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Solomon Powell
Davenport, IA

A US Army Veteran Talks About Kindness

I joined the army because I wanted to follow in my dad’s footsteps, as he was my hero—and still is to this day. When I joined the army, I thought I’d be able to do a lot of traveling, which is something I love, but I did my basic training in Texas, my advanced training in Texas, and then I was stationed in Texas! So I didn’t do a lot of traveling at first.

I was a medic for a frontline unit, and I was always stationed with excellent units and great guys. There were some tough times, but so many more good times, too, and I met remarkable people from diverse backgrounds. After my time in combat, where I served in Desert Storm, Desert Shield and Intrinsic Action my unit returned to Texas, and I was ordered to Alaska, where I was a medic in a hospital setting.

What I witnessed and experienced in the army, I sometimes think back to when dealing with people now. Because at that time I was dealing with people who had never physically seen a black person, and I thought, “Are you kidding me? Where have you been?” It opened my eyes to the fact that there is a whole other world out there you don’t even know exists. Being a military brat, I had traveled all over Europe and the East Coast of the US. And I thought that’s what people do [travel].

In the military, you’re mixed in with so many different people, from so many different backgrounds, who are all stellar people. You witness a different kind of kindness in the military on so many levels. For example, there was an accident where a civilian truck hit one of our vehicles, a Humvee, and we had to fly some injured soldiers out to a medic station. We didn’t know if the accident had been orchestrated. But as a medic, that doesn’t matter. If someone is hurt [you step in and help]. It never crossed my mind that maybe they did it on purpose. All I thought was, this person is hurt, let’s help. So that’s what we did.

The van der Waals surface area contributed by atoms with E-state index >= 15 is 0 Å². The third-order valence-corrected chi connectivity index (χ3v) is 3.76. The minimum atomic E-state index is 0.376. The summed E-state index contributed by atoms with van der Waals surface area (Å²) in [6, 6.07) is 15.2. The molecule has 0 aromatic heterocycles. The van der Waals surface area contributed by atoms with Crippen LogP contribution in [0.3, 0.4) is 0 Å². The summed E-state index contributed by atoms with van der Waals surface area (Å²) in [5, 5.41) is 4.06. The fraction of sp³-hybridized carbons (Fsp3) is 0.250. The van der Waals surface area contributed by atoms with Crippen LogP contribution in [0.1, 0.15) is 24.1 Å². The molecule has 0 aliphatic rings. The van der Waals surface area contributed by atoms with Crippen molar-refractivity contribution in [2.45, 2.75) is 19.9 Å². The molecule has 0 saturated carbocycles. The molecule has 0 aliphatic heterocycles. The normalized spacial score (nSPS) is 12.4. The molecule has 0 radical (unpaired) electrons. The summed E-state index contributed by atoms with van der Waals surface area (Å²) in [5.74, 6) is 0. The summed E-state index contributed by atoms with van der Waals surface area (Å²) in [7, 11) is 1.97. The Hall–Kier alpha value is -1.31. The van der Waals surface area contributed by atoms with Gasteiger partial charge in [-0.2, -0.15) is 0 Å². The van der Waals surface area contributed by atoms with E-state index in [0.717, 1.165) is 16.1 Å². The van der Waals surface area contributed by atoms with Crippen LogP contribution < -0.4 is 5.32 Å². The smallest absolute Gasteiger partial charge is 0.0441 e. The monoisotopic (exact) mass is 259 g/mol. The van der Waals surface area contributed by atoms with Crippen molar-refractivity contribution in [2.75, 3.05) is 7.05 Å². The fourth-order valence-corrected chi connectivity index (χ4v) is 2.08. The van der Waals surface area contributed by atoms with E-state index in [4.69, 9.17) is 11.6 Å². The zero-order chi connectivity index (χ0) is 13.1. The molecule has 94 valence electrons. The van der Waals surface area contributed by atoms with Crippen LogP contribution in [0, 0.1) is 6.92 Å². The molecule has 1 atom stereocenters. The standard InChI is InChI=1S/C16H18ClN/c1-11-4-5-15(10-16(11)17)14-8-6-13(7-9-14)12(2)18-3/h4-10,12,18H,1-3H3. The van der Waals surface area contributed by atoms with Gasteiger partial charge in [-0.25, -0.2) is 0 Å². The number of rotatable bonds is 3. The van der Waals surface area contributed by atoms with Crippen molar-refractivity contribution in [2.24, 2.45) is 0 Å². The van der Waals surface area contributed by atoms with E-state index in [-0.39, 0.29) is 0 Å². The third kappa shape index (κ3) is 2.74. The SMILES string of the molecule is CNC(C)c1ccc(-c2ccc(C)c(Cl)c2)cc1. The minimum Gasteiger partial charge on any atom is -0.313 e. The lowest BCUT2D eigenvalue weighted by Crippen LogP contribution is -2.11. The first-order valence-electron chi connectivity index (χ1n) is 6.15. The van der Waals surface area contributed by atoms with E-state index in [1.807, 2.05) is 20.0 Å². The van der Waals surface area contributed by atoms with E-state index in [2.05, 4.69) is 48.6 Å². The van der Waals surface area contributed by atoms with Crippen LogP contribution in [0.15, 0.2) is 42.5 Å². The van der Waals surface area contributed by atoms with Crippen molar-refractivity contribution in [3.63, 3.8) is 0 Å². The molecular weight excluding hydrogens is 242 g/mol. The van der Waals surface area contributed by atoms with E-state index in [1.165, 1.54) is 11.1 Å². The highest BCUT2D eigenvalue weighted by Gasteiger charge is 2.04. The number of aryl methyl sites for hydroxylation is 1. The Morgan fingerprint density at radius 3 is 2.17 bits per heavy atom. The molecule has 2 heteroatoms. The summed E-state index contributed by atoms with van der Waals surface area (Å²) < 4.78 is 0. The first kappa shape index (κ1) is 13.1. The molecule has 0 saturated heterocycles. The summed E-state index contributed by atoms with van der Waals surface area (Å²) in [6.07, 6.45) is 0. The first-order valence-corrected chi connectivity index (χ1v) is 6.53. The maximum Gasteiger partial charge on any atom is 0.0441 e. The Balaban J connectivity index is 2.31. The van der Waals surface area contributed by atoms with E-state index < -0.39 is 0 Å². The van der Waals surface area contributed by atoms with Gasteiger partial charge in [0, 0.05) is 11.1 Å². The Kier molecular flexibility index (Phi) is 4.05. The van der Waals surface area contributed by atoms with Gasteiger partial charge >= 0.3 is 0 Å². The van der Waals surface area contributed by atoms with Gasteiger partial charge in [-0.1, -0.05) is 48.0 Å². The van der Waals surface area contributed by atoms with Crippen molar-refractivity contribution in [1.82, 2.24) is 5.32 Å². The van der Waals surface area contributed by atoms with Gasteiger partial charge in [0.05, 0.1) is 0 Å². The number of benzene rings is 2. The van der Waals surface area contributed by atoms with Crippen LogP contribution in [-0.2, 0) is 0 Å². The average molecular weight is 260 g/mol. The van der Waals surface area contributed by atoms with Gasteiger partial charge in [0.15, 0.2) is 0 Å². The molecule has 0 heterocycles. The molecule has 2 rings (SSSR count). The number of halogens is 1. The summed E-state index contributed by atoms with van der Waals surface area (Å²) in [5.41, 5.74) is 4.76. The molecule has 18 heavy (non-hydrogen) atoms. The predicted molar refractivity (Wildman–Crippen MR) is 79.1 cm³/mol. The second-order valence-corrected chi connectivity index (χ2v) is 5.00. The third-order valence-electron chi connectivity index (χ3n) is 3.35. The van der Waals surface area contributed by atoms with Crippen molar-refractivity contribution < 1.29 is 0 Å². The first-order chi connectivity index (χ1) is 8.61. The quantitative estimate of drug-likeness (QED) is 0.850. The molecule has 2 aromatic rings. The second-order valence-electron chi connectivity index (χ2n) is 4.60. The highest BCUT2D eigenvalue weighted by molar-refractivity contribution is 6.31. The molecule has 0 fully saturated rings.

When going into a village, when we saw kids, we took note and we reached out. For whatever time we were with them, we forget what we were doing there. We gave the kids candy, and we interacted with them as best we could. It might not seem like much because of the language barrier, but you don’t know what seed that may have planted. Later on in life, that kid could be 40 or 50 years old and they might think, “I remember that guy who helped me out, so I’m going to pass that on.”

Of course, there are times when soldiers don’t get along. But when you’re in that setting, that doesn’t matter so much. It’s “all hands-on-deck” and you have got to help each other. You learn how to cooperate with different people who are speaking different languages and who are in different professions, and you learn how to communicate to get a certain task done. You learn you have to treat people right because you all need each other.

After the military, I stayed in the medical field and it’s in the civilian world where I saw, surprisingly, more of the ugly side of humanity. Being in a hospital, in the ER and the operating room, I saw firsthand how mean people—family members and strangers—can be toward each other.

Why? I think that when we are threatened, we lash out. And we forget [to treat each other right] because we are no longer ourselves. That is when we have allowed others to take something from us—our control. People take from us only what we allow them to take.

That’s why understanding who we are is so important. Because once we understand that, we know that there’s nothing anyone can take away from us.

Look at the people who survive concentration camps, nothing could break their spirits. No one could take their humanity from them. If we can all get to that mindset, that would be amazing because then we’d be acting from a place where we are not feeling threatened.

I’ve worked hard over the years to not concern myself with what people think about my actions. Instead, I focus on making sure my actions are noble. There are times in life where we are kind to someone and then we move on. We never talk to anyone about it. It’s about learning to do things without the mindset of “What can I get out of this?”

Being a Kindness Instigator for me denotes taking a proactive approach to something. Being the one who sees a situation that isn’t going as it should and taking the initiative to try and intervene in a positive way to show both sides to a problem. There’s your version, there’s the other person’s version, and in the middle is this KIND version that if you could see, you’d realize that what you’re arguing about is superfluous anyway.

Kindness doesn’t mean it’s all sunshine and rainbows and that everyone is going to agree all the time. But someone has to do something. I want to do something. I believe that the more we do for other people, the more we understand that it’s so much more important to give than to receive.

In the end, you feel better as a result, and not in a narcissistic way. You’re not doing it only because you want to feel good. Eventually, you understand that it’s just the right thing to do. You want others to be nice to you when you’re having a bad day. So you pay that forward. Something as simple as buying someone coffee... you have no idea the ripple effect that could have on someone’s life.

Kindness has the power to create radical change.

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